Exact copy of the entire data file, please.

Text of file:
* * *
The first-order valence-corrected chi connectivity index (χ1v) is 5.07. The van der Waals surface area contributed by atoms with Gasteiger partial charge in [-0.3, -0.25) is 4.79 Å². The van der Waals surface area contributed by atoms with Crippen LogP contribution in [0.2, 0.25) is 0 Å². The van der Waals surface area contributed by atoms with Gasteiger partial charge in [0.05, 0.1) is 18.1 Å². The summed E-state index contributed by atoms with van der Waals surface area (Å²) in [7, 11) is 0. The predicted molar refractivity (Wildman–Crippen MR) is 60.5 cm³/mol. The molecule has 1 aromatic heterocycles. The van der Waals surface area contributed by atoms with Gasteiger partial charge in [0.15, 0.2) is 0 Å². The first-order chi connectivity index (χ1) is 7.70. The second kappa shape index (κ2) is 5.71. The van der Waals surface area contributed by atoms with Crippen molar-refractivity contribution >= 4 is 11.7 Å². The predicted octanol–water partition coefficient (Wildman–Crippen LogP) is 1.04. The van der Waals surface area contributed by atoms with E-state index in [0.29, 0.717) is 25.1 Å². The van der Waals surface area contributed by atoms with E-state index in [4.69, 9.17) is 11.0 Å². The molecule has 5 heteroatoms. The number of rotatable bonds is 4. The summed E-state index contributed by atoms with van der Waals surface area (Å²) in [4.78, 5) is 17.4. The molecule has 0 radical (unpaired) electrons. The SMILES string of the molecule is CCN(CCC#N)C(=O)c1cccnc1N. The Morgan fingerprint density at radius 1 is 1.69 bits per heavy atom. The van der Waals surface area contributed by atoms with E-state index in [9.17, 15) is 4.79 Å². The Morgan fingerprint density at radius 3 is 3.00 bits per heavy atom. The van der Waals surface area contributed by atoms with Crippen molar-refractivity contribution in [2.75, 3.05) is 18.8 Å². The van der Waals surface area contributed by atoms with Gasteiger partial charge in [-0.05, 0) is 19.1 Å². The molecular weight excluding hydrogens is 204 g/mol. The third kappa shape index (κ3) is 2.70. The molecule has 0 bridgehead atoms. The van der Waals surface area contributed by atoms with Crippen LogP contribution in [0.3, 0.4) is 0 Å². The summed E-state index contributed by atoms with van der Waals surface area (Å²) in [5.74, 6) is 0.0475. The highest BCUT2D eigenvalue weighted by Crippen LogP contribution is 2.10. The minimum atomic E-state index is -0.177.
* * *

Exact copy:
The first-order valence-corrected chi connectivity index (χ1v) is 5.07. The van der Waals surface area contributed by atoms with Gasteiger partial charge in [-0.3, -0.25) is 4.79 Å². The van der Waals surface area contributed by atoms with Crippen LogP contribution in [0.2, 0.25) is 0 Å². The van der Waals surface area contributed by atoms with Gasteiger partial charge in [0.05, 0.1) is 18.1 Å². The summed E-state index contributed by atoms with van der Waals surface area (Å²) in [7, 11) is 0. The predicted molar refractivity (Wildman–Crippen MR) is 60.5 cm³/mol. The molecule has 1 aromatic heterocycles. The van der Waals surface area contributed by atoms with Gasteiger partial charge in [0.15, 0.2) is 0 Å². The first-order chi connectivity index (χ1) is 7.70. The second kappa shape index (κ2) is 5.71. The van der Waals surface area contributed by atoms with Crippen molar-refractivity contribution >= 4 is 11.7 Å². The predicted octanol–water partition coefficient (Wildman–Crippen LogP) is 1.04. The van der Waals surface area contributed by atoms with E-state index in [0.29, 0.717) is 25.1 Å². The van der Waals surface area contributed by atoms with E-state index in [4.69, 9.17) is 11.0 Å². The molecule has 5 heteroatoms. The number of rotatable bonds is 4. The summed E-state index contributed by atoms with van der Waals surface area (Å²) in [4.78, 5) is 17.4. The molecule has 0 radical (unpaired) electrons. The SMILES string of the molecule is CCN(CCC#N)C(=O)c1cccnc1N. The Morgan fingerprint density at radius 1 is 1.69 bits per heavy atom. The van der Waals surface area contributed by atoms with E-state index in [9.17, 15) is 4.79 Å². The Morgan fingerprint density at radius 3 is 3.00 bits per heavy atom. The van der Waals surface area contributed by atoms with Crippen molar-refractivity contribution in [2.75, 3.05) is 18.8 Å². The van der Waals surface area contributed by atoms with Gasteiger partial charge in [-0.05, 0) is 19.1 Å². The molecular weight excluding hydrogens is 204 g/mol. The third kappa shape index (κ3) is 2.70. The molecule has 0 bridgehead atoms. The van der Waals surface area contributed by atoms with Crippen LogP contribution in [0.3, 0.4) is 0 Å². The summed E-state index contributed by atoms with van der Waals surface area (Å²) in [5.74, 6) is 0.0475. The highest BCUT2D eigenvalue weighted by Crippen LogP contribution is 2.10. The minimum atomic E-state index is -0.177.